Murderous mom knew she did wrong, Crown argues
Elaine Campione is seen with her two daughters, left to right, Sophia, 19 months, and Serena, 3, in this undated photo handed out by the court in Barrie, Ont., on Thursday, November 4, 2010. (THE CANADIAN PRESS/HO)
BARRIE, Ont. - Mental illness did not prevent a mother who drowned her two young daughters from knowing it was wrong as she held their heads under water in the bathtub, court heard Friday.
Killing the girls and posing their little bodies in her bed holding hands, and wearing their Tinkerbell and princess pyjamas, was Elaine Campione's "grand gesture" for an abusive ex-husband who was fighting for custody, a jury heard.
Campione, 35, is charged with first-degree murder in the deaths of her two daughters -- Serena, 3, and Sophia, 19 months.
The defence concedes Campione drowned her children, but is urging the jury to find her not criminally responsible by reason of mental disorder.
Lawyer Mary Cremer, in her closing arguments this week, argued mental illness robbed Campione of her ability to make rational decisions, and took from her the only thing she was living for -- her children.
"At the beginning of this trial you no doubt asked yourselves: how, how does a mother kill her children?" Cremer told the jury Friday as Campione sat in the witness box whimpering.
"Elaine was sick. She was sick for a long time. She was not treated properly. She was left alone to fend for herself."
The Crown alleges Campione killed the girls and tried to kill herself just days before a family court date because she didn't want her abusive ex-husband to get custody. She had just learned medical records detailing her extensive psychiatric history would be raised, said Crown attorney Enno Meijers.
He reminded the jury that Campione had previously told her sister that if she couldn't have Serena and Sophia nobody could. Court heard evidence that drowning would take two minutes or more under water, Meijers said.
"Think about holding a child under water for two minutes," he said. "Then think about doing it again. That's plenty of time to reconsider...obviously Elaine Campione did not change her mind."
Minutes after Campione calmly called police on Oct. 4, 2006, saying her children were dead, officers found the girls in their mother's bed, dressed in their pyjamas, holding hands and lying with a photo album and a rosary.
A videotape was found in the room on which Campione addressed the camera speaking as if she and her daughters were dead.
"Leo, there are you happy?" she says. "Everything's gone...The idea that you could actually have my children -- God believes me and God's taking care of them now."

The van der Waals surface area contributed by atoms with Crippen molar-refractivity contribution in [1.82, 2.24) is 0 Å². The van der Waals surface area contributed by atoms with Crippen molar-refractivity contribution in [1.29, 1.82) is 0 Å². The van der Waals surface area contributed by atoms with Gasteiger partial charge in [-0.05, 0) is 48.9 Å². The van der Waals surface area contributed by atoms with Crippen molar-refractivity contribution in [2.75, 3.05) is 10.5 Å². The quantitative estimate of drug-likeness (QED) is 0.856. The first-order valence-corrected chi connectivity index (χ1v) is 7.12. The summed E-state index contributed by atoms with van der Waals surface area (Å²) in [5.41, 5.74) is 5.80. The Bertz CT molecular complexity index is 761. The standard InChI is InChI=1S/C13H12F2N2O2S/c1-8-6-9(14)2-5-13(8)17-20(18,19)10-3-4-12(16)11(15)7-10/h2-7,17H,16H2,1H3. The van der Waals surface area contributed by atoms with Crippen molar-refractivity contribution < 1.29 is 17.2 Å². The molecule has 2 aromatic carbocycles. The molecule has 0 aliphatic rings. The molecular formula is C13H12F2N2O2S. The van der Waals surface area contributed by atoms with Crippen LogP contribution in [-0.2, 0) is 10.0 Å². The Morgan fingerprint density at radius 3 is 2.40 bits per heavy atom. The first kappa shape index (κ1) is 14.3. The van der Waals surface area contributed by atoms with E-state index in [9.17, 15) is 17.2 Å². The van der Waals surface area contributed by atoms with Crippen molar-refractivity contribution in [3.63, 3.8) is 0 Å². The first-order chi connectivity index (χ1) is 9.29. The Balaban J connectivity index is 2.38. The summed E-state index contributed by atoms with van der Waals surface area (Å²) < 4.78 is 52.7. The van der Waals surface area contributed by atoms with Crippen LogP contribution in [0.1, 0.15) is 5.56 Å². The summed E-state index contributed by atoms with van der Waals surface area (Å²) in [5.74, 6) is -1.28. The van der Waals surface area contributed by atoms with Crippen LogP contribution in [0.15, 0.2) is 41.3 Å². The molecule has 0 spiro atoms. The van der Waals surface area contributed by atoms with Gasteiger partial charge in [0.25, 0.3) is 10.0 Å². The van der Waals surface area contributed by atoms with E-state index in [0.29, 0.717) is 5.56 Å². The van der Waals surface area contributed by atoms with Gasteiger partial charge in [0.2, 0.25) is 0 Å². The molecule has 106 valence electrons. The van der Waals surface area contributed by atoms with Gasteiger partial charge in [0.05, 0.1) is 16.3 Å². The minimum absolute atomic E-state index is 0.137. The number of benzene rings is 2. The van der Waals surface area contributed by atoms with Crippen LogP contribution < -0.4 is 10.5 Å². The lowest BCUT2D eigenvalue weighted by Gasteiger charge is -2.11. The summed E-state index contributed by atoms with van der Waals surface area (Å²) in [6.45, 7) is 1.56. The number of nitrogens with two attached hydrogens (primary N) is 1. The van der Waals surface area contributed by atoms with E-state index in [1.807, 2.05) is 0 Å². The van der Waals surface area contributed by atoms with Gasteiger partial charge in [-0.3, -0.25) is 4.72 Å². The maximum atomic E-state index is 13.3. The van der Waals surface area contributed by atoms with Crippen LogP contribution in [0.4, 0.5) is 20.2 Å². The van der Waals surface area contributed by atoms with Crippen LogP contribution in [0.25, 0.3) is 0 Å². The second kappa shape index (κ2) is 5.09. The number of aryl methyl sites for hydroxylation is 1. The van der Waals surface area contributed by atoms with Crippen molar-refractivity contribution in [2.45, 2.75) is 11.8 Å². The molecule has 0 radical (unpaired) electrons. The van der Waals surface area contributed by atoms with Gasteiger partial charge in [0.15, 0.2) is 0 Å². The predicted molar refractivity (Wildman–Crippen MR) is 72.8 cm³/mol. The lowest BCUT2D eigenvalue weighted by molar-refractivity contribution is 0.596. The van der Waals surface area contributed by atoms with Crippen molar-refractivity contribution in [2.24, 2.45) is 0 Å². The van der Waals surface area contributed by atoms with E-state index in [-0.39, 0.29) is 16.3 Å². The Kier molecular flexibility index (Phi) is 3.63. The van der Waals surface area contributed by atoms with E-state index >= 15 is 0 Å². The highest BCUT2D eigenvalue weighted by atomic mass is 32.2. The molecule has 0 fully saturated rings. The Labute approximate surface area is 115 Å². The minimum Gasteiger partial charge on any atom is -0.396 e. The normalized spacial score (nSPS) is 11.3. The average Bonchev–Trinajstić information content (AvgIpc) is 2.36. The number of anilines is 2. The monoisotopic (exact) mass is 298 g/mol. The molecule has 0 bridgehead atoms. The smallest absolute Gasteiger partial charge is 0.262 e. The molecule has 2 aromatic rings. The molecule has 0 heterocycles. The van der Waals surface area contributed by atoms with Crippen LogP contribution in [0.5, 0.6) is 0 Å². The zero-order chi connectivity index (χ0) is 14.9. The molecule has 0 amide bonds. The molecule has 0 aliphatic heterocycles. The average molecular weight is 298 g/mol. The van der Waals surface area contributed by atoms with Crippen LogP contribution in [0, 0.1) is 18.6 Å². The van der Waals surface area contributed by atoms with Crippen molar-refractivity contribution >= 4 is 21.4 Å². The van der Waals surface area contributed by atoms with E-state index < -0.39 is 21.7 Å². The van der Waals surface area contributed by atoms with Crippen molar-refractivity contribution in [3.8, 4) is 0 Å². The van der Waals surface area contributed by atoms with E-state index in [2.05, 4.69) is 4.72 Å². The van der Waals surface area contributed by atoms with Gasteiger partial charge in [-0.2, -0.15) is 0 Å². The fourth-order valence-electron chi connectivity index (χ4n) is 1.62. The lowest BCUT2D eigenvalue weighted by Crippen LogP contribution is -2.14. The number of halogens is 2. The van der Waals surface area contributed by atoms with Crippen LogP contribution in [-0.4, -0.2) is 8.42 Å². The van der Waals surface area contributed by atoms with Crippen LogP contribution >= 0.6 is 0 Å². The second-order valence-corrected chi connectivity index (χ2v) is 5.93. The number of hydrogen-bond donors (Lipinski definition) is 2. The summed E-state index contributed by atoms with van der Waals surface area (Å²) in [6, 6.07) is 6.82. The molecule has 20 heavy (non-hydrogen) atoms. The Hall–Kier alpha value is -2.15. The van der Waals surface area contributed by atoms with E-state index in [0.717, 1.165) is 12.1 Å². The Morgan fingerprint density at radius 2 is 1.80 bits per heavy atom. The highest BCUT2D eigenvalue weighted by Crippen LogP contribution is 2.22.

She goes one to spew vitriol about her ex-husband, calling him a "hideous monster" and "the devil" and telling him to stick his engagement ring "where the sun don't shine."
"I want you to know how much I hate you," Campione says on the video. "You couldn't leave us alone. You wanted to win and you won...Are you happy?...You beat your wife to death and your children and don't you ever, ever, ever forget it."
There is no mistaking the tone of the video as "pure, vindictive hatred," Meijers said Friday in his closing arguments.
"What these officers walked into was a set...a stage set for a grand gesture," he told the jury.
In the months leading up to the killings Campione believed she was being followed by people trying to kill her and take the girls away, Cremer has told the jury. She exhibited bizarre behaviour including refusing to let one of her daughters touch anything red and claiming she saw aliens, Cremer told court.
Campione had been hospitalized a number of times for psychosis and a suicide attempt and was worried her medical records would be brought up at the upcoming custody hearing, court has heard.
There is no doubt that Campione was not mentally well at the time, Meijers told the jury, but that's not enough find her not criminally responsible.
For such a finding the jury must be satisfied mental illness rendered her incapable of knowing what she was doing was wrong, he said.
Ontario Superior Court Justice Alfred Stong will begin giving the jury instructions on Tuesday before it begins deliberations. If Campione is found not criminally responsible she will be referred to the Ontario Review Board, which will decide an appropriate psychiatric facility to send her to and in annual hearings will assess her progress to see if or when she can be released.